Turkish court rejects appeal for release of jailed pro-Kurdish candidate - party

FILE PHOTO - Placards with the images of Selahattin Demirtas, pro-Kurdish Peoples' Democratic Party's jailed former co-leader and the candidate for the upcoming presidential election, are pictured during a gathering in Istanbul, Turkey May 4, 2018. REUTERS/Murad Sezer

ANKARA (Reuters) - A Turkish court rejected an appeal on Monday by the pro-Kurdish opposition for the release of their jailed former leader and presidential candidate, the party said, a month before snap parliamentary and presidential elections.

Selahattin Demirtas, who has been in jail for a year and a half on security charges and faces a jail sentence of up to 142 years if convicted, was nominated by his Peoples' Democratic Party (HDP) as a presidential candidate earlier this month.

Last week, the HDP applied for Demirtas to be released before next month's snap election, saying his detention jeopardised voter freedom.

Turkey's High Electoral Board has approved his candidacy and Demirtas is running his presidential campaign from behind bars.

"We condemn this lawless decision which prevents an equal and fair election. Every day that Demirtas, the candidate of millions, is not with his voters will cast a shadow on the June 24 elections and put into question its legitimacy," the HDP said on Twitter.

A former human rights lawyer, Demirtas is one of Turkey's best-known politicians, winning votes beyond his core Kurdish constituency in 2015 elections. Prosecutors charge that he and hundreds of other detained HDP members are tied to the militant Kurdistan Workers Party (PKK). The HDP denies the charge.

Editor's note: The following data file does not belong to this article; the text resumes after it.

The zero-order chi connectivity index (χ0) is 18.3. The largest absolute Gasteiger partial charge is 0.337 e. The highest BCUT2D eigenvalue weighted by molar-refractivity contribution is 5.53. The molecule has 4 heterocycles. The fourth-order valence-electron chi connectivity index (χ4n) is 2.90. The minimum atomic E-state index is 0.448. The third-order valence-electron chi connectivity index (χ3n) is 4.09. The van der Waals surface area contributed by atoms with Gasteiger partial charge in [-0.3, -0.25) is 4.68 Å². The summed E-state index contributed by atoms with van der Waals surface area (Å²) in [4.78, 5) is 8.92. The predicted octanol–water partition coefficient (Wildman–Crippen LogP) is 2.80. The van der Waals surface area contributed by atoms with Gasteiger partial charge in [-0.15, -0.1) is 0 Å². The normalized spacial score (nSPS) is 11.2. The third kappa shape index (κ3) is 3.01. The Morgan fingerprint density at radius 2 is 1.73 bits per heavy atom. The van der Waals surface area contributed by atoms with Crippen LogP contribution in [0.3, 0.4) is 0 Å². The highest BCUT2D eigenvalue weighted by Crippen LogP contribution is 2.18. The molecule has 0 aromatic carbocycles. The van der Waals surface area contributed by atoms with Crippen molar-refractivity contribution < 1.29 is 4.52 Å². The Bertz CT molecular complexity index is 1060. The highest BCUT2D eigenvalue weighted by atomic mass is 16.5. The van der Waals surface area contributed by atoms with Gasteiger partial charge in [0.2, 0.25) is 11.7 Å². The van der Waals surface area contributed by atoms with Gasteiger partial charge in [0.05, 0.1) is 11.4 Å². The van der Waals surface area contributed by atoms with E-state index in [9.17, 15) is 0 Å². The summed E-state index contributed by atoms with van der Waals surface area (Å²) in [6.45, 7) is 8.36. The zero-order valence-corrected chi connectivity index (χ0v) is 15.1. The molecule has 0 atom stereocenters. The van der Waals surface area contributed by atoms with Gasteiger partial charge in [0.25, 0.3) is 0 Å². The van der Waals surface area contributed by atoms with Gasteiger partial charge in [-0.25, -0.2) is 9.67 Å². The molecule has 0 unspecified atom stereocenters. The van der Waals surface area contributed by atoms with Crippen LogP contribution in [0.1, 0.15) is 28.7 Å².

The HDP commands only about 10 to 12 percent support, but Demirtas is still likely to draw significant backing in a first- round presidential vote against President Tayyip Erdogan and other candidates, while also boosting the prospects of his party entering parliament.

Erdogan last month called snap parliamentary and presidential elections for June 24, more than a year early, to switch to a powerful executive presidency narrowly approved in a referendum last year and championed by the president.

On Monday, parties entering parliamentary elections submitted their lists of potential lawmakers. Under the new system, ministers cannot be lawmakers, meaning names on the lists will only enter a cabinet if they resign their parliamentary posts.

While Erdogan's ruling AK Party has nominated almost all incumbent ministers as lawmakers, Turkey's top economy team, including Deputy Prime Minister Mehmet Simsek, Finance Minister Naci Agbal and Economy Minister Nihat Zeybekci, have been left off the list.

The HDP nominated Ahmet Sik, a prominent journalist and author who was sentenced to 7 1/2 years in prison over terrorism charges last month, and Baris Atay, an actor and outspoken critic of Erdogan's policies.


(Reporting by Tuvan Gumrukcu and Gulsen Solaker; Editing by Peter Graff)